Gastroesophageal Reflux Disease - GERD

There are many terms people use to describe their symptoms- heartburn, reflux, burping, belching, regurgitation, sour taste, water brash that all are part of GERD. These are the typical complaints. Some other complaints that MAY be associated with GERD include chest pain, voice change or hoarseness, sore throat, sense of mucus in the throat and cough though the association with these complaints and GERD is not always clear or definitive.  If your symptoms are localized below the diaphragm or chest (breastbone) and include indigestion, nausea, fullness, burning and discomfort, these are classically not thought of as GERD but fall under the heading of another condition called Dyspepsia.

The exact mechanisms that cause GERD are not clear and may be related to anatomic issues (hiatal hernia or defect in the diaphragm that causes the esophagus to slide into the chest) weakness of the valve (lower esophageal sphincter) or inappropriate relaxation of the muscle that allows stomach contents (typically acid) to come up into the esophagus. Obesity, certain medications, lifestyle issues, and diet may contribute to symptoms.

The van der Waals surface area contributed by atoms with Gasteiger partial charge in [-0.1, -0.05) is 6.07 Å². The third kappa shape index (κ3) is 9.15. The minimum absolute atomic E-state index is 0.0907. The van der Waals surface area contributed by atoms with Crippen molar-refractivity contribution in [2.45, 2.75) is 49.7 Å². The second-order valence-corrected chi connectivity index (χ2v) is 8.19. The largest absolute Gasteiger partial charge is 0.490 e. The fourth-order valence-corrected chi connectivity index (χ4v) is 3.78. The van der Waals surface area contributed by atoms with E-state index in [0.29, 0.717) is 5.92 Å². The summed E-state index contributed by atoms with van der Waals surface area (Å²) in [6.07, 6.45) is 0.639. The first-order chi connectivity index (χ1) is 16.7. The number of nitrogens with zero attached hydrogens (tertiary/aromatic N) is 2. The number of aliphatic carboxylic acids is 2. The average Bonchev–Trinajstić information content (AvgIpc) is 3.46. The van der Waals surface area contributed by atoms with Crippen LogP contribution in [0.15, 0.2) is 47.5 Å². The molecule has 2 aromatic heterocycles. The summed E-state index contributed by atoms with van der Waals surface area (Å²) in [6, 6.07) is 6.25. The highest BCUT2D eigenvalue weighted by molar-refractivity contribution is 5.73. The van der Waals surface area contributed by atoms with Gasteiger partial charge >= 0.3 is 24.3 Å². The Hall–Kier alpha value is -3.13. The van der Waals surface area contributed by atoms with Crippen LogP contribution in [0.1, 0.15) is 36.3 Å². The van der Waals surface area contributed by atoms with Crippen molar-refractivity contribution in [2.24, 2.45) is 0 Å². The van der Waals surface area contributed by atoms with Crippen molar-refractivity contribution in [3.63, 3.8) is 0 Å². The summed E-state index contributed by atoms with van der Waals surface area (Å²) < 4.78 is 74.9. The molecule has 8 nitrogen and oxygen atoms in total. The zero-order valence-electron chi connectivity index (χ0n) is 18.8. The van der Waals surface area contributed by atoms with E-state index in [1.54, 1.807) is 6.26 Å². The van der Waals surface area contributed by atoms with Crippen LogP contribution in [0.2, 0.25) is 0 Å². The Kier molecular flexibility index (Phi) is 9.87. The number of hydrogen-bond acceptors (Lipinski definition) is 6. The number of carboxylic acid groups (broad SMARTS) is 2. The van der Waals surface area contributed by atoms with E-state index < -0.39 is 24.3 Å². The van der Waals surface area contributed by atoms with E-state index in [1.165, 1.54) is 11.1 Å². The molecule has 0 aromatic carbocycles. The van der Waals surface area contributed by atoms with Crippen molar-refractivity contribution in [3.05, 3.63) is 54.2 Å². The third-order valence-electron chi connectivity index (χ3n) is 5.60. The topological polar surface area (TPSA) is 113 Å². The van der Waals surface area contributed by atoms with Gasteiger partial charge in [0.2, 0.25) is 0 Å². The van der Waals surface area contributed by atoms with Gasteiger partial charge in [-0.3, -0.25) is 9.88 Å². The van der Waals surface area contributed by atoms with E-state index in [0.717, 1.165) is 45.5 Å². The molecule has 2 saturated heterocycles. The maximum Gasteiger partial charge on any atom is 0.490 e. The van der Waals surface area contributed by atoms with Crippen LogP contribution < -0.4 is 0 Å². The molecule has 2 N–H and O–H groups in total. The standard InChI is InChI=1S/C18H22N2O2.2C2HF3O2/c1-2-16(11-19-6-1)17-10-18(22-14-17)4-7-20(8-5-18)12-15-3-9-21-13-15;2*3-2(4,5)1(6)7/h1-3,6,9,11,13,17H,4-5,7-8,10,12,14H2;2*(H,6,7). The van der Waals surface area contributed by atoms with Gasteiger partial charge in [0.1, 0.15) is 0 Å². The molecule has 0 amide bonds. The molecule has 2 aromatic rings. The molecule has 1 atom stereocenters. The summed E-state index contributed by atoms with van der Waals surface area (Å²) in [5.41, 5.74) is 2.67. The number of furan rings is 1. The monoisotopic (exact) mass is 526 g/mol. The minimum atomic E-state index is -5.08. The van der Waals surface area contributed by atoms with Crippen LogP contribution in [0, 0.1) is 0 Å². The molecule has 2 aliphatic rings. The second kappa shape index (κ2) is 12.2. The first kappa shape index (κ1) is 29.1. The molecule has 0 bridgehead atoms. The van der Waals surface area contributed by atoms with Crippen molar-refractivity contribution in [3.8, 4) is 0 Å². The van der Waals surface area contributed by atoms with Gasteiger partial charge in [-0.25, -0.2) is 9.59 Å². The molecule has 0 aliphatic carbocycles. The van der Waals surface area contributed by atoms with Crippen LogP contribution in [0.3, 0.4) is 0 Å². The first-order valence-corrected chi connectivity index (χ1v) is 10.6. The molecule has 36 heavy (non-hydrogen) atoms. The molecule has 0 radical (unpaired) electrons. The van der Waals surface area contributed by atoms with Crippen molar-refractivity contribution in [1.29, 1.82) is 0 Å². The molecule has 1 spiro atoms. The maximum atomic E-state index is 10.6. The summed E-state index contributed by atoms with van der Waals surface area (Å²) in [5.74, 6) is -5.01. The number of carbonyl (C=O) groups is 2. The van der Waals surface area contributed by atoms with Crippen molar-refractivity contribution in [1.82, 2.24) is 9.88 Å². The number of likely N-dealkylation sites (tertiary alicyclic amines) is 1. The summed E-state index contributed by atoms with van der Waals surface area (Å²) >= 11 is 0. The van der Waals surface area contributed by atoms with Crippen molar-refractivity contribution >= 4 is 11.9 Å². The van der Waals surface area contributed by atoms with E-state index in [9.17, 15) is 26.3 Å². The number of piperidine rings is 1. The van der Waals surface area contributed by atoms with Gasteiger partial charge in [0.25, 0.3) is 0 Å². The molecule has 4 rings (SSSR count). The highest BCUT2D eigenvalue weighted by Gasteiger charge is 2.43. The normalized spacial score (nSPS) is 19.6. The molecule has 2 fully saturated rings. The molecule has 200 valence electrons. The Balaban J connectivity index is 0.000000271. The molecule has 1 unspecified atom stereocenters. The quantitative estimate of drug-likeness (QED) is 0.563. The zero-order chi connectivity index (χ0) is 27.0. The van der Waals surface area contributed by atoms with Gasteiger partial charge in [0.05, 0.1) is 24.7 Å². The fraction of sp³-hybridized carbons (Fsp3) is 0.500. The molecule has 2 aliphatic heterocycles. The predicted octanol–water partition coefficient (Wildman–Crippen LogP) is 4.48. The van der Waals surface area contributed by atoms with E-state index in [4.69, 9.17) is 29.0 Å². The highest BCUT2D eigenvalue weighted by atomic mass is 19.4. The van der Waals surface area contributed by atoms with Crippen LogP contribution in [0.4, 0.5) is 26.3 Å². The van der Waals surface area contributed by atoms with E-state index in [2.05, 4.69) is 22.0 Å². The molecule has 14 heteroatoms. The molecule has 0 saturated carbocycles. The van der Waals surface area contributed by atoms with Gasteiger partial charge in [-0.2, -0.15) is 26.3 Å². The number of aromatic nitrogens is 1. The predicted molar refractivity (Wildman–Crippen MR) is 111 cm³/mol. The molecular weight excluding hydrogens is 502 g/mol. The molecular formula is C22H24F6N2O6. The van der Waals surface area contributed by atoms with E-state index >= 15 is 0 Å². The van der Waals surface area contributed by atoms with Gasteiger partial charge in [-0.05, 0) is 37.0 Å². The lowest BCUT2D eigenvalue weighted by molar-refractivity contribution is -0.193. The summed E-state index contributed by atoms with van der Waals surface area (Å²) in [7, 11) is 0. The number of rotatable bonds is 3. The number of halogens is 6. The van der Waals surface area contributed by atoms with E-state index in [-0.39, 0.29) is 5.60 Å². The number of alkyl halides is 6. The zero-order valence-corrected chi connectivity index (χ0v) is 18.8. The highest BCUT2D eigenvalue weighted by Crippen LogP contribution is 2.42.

There are several steps you can take to improve your symptoms:

-Lose weight

-Do Not Lie Down for at Least 2 hours after Eating

-Limit Coffee, caffeine

- Avoid foods if they cause symptoms- spicy, fatty, acidic (citrus juices, tomato sauce, chocolate, mints, alcohol)

-Stop Smoking

- Consider raising the head of your bed with blocks especially if you have nighttime symptoms

-Avoid tight clothes that put pressure on the abdomen

-Eat smaller meals

There are many medications to help manage your symptoms. Some are over the counter, others by prescription only-All are designed to lower the amount of stomach acid. The most potent of these medications are the proton pump inhibitors the most well-known being Prilosec, Nexium, and Prevacid. There has been a lot of news lately about some of the side effects and long-term consequences of the use of these medications. While some of these issues are valid, others may not be so and the benefits of the drugs do outweigh the risks -we recommend having a frank discussion with your doctor prior to stopping any medication.

The preceding information is provided by DDC of NJ and is not a definitive basis for diagnosis and treatment in any individual case.